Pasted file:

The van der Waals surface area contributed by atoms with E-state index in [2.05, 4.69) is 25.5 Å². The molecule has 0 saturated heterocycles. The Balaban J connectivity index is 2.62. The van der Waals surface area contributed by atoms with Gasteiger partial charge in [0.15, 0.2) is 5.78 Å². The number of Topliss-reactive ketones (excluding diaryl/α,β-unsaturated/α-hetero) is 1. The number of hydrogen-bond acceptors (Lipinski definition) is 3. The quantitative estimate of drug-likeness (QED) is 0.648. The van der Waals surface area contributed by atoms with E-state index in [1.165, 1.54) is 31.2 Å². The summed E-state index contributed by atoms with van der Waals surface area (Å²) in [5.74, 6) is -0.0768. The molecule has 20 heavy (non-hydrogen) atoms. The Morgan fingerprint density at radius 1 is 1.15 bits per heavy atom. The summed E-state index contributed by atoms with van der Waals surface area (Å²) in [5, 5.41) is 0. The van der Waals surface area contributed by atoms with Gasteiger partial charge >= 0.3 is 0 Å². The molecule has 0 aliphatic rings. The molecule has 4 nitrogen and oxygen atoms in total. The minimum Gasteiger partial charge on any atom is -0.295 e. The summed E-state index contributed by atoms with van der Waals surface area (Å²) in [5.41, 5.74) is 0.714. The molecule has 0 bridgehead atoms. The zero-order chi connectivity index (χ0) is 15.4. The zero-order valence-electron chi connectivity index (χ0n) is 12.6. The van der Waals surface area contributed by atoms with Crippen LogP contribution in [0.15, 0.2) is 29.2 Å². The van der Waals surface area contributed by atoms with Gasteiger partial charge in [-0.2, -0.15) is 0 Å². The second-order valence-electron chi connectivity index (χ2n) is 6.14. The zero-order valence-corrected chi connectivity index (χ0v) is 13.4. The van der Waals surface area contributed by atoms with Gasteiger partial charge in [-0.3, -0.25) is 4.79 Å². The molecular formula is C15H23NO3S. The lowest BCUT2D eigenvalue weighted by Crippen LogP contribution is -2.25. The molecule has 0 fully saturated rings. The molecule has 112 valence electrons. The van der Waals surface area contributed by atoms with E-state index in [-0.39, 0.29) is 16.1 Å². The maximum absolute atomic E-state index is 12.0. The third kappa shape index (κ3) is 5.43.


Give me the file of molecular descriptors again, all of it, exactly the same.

The van der Waals surface area contributed by atoms with E-state index in [2.05, 4.69) is 25.5 Å². The molecule has 0 saturated heterocycles. The Balaban J connectivity index is 2.62. The van der Waals surface area contributed by atoms with Gasteiger partial charge in [0.15, 0.2) is 5.78 Å². The number of Topliss-reactive ketones (excluding diaryl/α,β-unsaturated/α-hetero) is 1. The number of hydrogen-bond acceptors (Lipinski definition) is 3. The quantitative estimate of drug-likeness (QED) is 0.648. The van der Waals surface area contributed by atoms with E-state index in [1.165, 1.54) is 31.2 Å². The summed E-state index contributed by atoms with van der Waals surface area (Å²) in [5.74, 6) is -0.0768. The molecule has 20 heavy (non-hydrogen) atoms. The Morgan fingerprint density at radius 1 is 1.15 bits per heavy atom. The summed E-state index contributed by atoms with van der Waals surface area (Å²) in [5, 5.41) is 0. The van der Waals surface area contributed by atoms with Gasteiger partial charge >= 0.3 is 0 Å². The molecule has 0 aliphatic rings. The molecule has 4 nitrogen and oxygen atoms in total. The minimum Gasteiger partial charge on any atom is -0.295 e. The summed E-state index contributed by atoms with van der Waals surface area (Å²) in [5.41, 5.74) is 0.714. The molecule has 0 bridgehead atoms. The zero-order chi connectivity index (χ0) is 15.4. The zero-order valence-electron chi connectivity index (χ0n) is 12.6. The van der Waals surface area contributed by atoms with Crippen LogP contribution in [0.15, 0.2) is 29.2 Å². The van der Waals surface area contributed by atoms with Gasteiger partial charge in [-0.2, -0.15) is 0 Å². The second-order valence-electron chi connectivity index (χ2n) is 6.14. The zero-order valence-corrected chi connectivity index (χ0v) is 13.4. The van der Waals surface area contributed by atoms with Gasteiger partial charge in [-0.3, -0.25) is 4.79 Å². The molecular formula is C15H23NO3S. The lowest BCUT2D eigenvalue weighted by Crippen LogP contribution is -2.25. The molecule has 0 fully saturated rings. The molecule has 112 valence electrons. The van der Waals surface area contributed by atoms with E-state index in [-0.39, 0.29) is 16.1 Å². The maximum absolute atomic E-state index is 12.0. The third kappa shape index (κ3) is 5.43.